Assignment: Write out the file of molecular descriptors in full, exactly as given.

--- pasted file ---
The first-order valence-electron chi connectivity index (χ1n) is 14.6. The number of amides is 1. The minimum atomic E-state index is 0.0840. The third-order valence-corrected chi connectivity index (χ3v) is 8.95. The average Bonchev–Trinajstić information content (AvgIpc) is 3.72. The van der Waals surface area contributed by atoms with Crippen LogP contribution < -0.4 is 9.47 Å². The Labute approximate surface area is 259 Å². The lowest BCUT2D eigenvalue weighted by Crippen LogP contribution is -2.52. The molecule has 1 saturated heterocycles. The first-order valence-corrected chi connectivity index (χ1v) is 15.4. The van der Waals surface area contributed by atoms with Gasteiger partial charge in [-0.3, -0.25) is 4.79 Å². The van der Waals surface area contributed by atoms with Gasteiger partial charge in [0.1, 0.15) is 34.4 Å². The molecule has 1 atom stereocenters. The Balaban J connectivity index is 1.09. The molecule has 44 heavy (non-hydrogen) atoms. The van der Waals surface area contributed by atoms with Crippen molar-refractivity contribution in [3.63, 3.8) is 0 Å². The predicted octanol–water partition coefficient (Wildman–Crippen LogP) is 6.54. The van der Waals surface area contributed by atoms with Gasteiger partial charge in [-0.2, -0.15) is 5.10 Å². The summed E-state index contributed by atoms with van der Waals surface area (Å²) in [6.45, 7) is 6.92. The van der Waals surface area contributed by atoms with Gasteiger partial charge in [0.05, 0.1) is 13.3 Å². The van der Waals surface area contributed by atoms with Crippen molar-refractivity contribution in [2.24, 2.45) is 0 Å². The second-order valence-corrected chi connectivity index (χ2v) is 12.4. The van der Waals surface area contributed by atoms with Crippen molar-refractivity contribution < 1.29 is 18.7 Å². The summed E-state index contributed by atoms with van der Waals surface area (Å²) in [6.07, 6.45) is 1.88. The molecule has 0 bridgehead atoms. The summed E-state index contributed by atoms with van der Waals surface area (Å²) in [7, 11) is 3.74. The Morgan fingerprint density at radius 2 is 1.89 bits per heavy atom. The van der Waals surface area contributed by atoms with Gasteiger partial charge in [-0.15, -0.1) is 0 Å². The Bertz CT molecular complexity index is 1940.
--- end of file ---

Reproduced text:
The first-order valence-electron chi connectivity index (χ1n) is 14.6. The number of amides is 1. The minimum atomic E-state index is 0.0840. The third-order valence-corrected chi connectivity index (χ3v) is 8.95. The average Bonchev–Trinajstić information content (AvgIpc) is 3.72. The van der Waals surface area contributed by atoms with Crippen LogP contribution < -0.4 is 9.47 Å². The Labute approximate surface area is 259 Å². The lowest BCUT2D eigenvalue weighted by Crippen LogP contribution is -2.52. The molecule has 1 saturated heterocycles. The first-order valence-corrected chi connectivity index (χ1v) is 15.4. The van der Waals surface area contributed by atoms with Gasteiger partial charge in [-0.3, -0.25) is 4.79 Å². The van der Waals surface area contributed by atoms with Gasteiger partial charge in [0.1, 0.15) is 34.4 Å². The molecule has 1 atom stereocenters. The Balaban J connectivity index is 1.09. The molecule has 44 heavy (non-hydrogen) atoms. The van der Waals surface area contributed by atoms with Crippen molar-refractivity contribution in [3.63, 3.8) is 0 Å². The predicted octanol–water partition coefficient (Wildman–Crippen LogP) is 6.54. The van der Waals surface area contributed by atoms with Gasteiger partial charge in [-0.2, -0.15) is 5.10 Å². The summed E-state index contributed by atoms with van der Waals surface area (Å²) in [6.45, 7) is 6.92. The van der Waals surface area contributed by atoms with Gasteiger partial charge in [0.05, 0.1) is 13.3 Å². The van der Waals surface area contributed by atoms with Crippen molar-refractivity contribution in [2.24, 2.45) is 0 Å². The second-order valence-corrected chi connectivity index (χ2v) is 12.4. The van der Waals surface area contributed by atoms with Crippen molar-refractivity contribution < 1.29 is 18.7 Å². The summed E-state index contributed by atoms with van der Waals surface area (Å²) in [6.07, 6.45) is 1.88. The molecule has 0 bridgehead atoms. The summed E-state index contributed by atoms with van der Waals surface area (Å²) in [7, 11) is 3.74. The Morgan fingerprint density at radius 2 is 1.89 bits per heavy atom. The van der Waals surface area contributed by atoms with Gasteiger partial charge in [-0.15, -0.1) is 0 Å². The Bertz CT molecular complexity index is 1940.